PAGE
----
Album Review: Fake Heroes’ Clouds

As a popular and increasingly crowded form of progressive music, the realm of prog metal has expanded far beyond it’s underground roots, now flowing into parts of the indie mainstream. Bands like TesseracT, Animals As Leaders, and Periphery have all captured the hearts of listeners who otherwise wouldn’t have much to do with the prog metal scene. For it’s concentration on feeling and atmosphere over everything else, there have been legions of bands that have come to try their hand at fashioning some Prog metal of their own; some going on to do beautiful things, but many falling into a passive state of mediocrity. Hailing from Pescara in Italy, young metallers Fake Heroes show a measure of promise beyond many of their peers, and although this charming debut album has a fair deal of flaws to its name, there’s the undeniable feeling that with a little extra polish, this talented act could do amazing things.

Throughout the course of the band’s sophomore album Clouds, Fake Heroes cycles through sounding like alot of the giants that made the genre so popular to begin with. While the sound here isn’t incredibly unique however, Fake Heroes impresses with some very keen performing skills. The fact that such young artists can put a cohesive piece of work together is a feat all its own. Each musician here is very inspired at playing his respective instrument. On a particularly impressive note is the skilled percussive work of Michele Santoleri, who for such a young musician, earns alot more emphasis and attention for his work than many other established drummers in prog. The guitars and bass work here is a bit more conventional for the genre, but very well done. Soaring guitar atmospherics of the trio Gianni Vespasiani, Simone Del Libeccio and Francesco D’Amario tear through the sound, being held down tightly by the catchy bass playing of Francesco Gentile.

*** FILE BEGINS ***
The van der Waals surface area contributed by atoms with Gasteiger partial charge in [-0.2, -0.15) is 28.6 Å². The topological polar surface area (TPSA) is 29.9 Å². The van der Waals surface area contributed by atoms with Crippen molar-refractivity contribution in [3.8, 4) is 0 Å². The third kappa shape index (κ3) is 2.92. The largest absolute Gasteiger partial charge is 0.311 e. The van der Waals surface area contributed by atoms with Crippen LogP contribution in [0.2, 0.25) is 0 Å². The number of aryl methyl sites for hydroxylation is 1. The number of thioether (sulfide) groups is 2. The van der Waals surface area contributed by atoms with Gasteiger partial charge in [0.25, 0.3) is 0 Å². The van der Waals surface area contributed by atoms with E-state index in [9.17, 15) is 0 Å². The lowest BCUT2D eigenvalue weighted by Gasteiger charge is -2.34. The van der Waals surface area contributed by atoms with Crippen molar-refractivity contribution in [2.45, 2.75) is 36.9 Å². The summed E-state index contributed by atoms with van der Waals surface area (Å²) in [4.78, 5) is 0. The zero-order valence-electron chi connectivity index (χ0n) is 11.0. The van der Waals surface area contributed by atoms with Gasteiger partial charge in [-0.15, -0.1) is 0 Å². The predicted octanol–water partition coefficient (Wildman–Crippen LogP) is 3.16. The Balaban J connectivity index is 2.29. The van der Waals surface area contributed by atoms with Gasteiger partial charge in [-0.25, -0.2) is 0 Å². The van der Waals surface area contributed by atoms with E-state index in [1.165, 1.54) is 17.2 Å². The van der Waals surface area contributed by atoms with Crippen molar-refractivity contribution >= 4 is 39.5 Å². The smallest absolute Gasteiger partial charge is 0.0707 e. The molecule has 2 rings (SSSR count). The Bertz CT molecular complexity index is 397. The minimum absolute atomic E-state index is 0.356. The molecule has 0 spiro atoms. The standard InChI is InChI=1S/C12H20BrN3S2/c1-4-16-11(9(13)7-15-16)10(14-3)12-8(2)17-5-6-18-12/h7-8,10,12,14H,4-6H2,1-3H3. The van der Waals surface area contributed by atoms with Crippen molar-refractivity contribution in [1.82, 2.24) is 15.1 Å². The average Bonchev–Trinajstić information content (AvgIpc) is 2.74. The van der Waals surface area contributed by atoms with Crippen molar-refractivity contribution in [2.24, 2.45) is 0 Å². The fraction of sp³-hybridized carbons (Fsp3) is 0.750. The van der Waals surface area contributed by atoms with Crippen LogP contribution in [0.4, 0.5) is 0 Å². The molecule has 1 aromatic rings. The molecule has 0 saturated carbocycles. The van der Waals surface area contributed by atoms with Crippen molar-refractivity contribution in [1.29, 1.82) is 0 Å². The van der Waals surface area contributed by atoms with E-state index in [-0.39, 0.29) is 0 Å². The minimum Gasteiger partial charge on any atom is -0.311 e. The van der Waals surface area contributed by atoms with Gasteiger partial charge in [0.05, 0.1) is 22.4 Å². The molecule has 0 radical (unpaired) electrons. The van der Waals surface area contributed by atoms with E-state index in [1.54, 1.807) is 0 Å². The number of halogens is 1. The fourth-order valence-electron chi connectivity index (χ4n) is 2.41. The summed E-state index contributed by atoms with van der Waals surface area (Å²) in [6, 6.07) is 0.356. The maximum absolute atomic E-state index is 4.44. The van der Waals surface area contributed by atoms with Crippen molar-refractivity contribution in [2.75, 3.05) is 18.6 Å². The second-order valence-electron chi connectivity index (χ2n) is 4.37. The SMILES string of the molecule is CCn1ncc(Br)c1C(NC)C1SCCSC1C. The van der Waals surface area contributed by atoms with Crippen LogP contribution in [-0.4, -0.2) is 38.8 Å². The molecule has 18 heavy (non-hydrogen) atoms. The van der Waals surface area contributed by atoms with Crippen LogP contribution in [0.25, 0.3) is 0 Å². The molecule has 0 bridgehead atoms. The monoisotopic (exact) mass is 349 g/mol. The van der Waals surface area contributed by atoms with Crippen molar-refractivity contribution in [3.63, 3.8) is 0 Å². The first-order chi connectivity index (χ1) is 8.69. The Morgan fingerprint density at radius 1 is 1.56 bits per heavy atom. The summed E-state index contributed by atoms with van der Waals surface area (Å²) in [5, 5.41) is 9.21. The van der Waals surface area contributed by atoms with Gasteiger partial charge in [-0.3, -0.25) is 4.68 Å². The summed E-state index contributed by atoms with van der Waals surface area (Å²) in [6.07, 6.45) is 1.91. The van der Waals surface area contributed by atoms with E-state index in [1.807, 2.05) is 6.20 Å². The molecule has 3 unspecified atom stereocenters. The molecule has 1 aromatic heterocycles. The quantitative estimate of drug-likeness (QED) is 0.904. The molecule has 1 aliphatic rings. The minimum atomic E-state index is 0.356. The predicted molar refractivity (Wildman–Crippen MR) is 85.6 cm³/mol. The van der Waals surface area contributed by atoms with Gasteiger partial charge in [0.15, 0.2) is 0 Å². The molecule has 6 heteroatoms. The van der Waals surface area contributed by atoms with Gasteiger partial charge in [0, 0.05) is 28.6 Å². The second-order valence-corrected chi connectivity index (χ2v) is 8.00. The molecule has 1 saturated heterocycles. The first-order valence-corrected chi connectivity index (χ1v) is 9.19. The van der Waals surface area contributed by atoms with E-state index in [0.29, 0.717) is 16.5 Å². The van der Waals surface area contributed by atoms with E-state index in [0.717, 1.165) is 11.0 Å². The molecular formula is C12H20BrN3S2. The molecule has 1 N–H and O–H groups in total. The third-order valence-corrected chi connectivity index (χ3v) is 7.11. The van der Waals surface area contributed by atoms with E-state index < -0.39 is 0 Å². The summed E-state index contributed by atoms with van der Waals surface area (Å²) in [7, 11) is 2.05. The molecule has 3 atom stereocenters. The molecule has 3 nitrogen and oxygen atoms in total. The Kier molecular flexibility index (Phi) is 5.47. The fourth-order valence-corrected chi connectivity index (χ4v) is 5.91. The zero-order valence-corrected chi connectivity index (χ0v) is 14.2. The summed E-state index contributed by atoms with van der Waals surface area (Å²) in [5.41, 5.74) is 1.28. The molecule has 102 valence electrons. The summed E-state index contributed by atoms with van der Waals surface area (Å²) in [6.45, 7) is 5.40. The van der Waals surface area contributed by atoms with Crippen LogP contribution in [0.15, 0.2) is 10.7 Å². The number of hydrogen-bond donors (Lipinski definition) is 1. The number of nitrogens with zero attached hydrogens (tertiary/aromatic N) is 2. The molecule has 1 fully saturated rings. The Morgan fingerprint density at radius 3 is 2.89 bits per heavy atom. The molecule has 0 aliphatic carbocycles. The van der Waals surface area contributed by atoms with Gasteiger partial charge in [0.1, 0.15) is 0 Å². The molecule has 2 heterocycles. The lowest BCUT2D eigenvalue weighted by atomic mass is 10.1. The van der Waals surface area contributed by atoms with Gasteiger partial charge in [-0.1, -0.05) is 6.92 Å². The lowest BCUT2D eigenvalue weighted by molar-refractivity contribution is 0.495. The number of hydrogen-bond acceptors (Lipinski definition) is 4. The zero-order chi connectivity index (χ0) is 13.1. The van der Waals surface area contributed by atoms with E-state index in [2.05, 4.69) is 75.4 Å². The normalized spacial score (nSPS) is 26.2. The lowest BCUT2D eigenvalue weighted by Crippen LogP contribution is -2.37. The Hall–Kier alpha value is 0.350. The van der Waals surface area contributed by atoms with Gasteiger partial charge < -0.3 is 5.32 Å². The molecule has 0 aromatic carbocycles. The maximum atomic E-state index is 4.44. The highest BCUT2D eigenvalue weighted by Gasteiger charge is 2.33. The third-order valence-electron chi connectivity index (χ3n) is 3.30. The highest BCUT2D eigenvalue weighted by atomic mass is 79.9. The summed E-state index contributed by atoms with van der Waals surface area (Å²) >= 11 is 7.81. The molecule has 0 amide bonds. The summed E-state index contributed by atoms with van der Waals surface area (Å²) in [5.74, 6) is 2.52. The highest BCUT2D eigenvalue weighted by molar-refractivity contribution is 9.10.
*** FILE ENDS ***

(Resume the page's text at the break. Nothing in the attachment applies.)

The songwriting here ranges from decent to excellent. The TesseracT-style ambiance of “Visionary World” is a beautiful opener to the album, and leads in well to “On the Hill,” which is one of the most catchiest tracks here and most accessible, thanks in no small part to the sensible rhythm section. “Lifelong Addiction” is a pretty typical prog metal track, but packs some nice guitar beauty into the five minutes. Next is by far the most energetic and peppy track; “Skyline.” Here, the pumped up speed works quite as well as the reflective pace of the other tracks, and it’s a interesting dose of caffeine on the album.

Anyone who has looked at the track listing and will instantly have their attention caught by the existence of the title track. While the prospect of such a piece is obviously exciting, the reality is that “Clouds” did seem to do what the title suggests; it lulled with into a drowsy state. The almost five minutes tune has quite a few very powerful sections; the track feels like the most cohesive piece, and there is nothing to be added here. “As The City” does leave off on a good note however; the last few minutes are greeted by the introduction of some very nice violin flourishes which add to the epic feel that seemed to be lacking throughout a fair deal of the track.

Following such a piece is generally a very difficult task for a song to accomplish. Ironically, the following “Beast Inside” doesn’t only merit more love from me than the title song it trails, it is without a doubt, my most loved piece on the album. Wearing the influence of rock legends Alice in Chains on their sleeve, Fake Heroes fashions a rocking piece that truly would not sound out of place as a song on one of Alice in Chains’ albums. With an organic production quality that seems to evade the rest of the album, it seems clear that if Fake Heroes continues to delve out pieces of quality like this one, they will eventually have a masterpiece on their hands.

As it stands, Fake Heroes has crafted an impressive recording with their second album. While prog metal does seem to be an increasingly tired style of music, this band definitely deserves recognition for their work, and despite not having found a unique voice for themselves yet, each member of the band proves through their skill that they have what it takes to make a real mark on the scene.

Clouds by Fake Heroes is available now from Bandcamp.